Have you ever wondered if your breath can produce electricity? Maybe not, but the answer is still yes. It can… if the correct device is used.
Researchers at the University of Wisconsin-Madison have invented a device that uses the air entering the body to produce little electrical impulses which can power biological implants. Even a low speed airflow caused by normal human respiration can produce vibrations in a plastic microbelt engineered from a piezoelectric material.
“Basically, we are harvesting mechanical energy from biological systems. The airflow of normal human respiration is typically below about two meters per second,” said one of the creators of the device. According to him, they calculated that small vibrations can produce a microwatt of electrical energy that could be useful to sensors and other devices implanted in the face.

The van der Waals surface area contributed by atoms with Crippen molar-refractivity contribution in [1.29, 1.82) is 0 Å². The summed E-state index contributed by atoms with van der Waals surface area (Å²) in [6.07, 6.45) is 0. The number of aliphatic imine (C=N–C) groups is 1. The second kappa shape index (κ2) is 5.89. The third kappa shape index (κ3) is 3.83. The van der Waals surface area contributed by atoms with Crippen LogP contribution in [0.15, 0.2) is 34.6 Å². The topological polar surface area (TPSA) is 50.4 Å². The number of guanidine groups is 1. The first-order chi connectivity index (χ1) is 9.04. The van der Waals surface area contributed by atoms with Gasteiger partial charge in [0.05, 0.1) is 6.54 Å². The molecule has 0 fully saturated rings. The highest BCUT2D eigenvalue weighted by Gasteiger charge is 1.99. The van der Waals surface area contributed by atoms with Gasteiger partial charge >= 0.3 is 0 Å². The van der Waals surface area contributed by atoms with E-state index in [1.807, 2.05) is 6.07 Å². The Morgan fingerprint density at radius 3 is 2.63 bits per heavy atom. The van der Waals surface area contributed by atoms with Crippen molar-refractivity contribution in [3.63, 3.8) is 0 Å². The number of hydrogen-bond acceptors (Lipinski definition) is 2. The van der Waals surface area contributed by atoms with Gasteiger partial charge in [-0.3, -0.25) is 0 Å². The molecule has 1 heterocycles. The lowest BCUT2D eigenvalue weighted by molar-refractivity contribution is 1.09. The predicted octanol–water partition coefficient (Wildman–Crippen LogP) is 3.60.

They invented a thin material in which the electrical charges can be preserved. The PVDF material is biocompatible and in the tests ran so far, it reached up to 6 volts with maximum airflow speed. Assistant Professor Xudong Wang, postdoctoral researcher Chengliang Sun and graduate student Jian Shi now plan to look for ways to improve the efficiency of the device.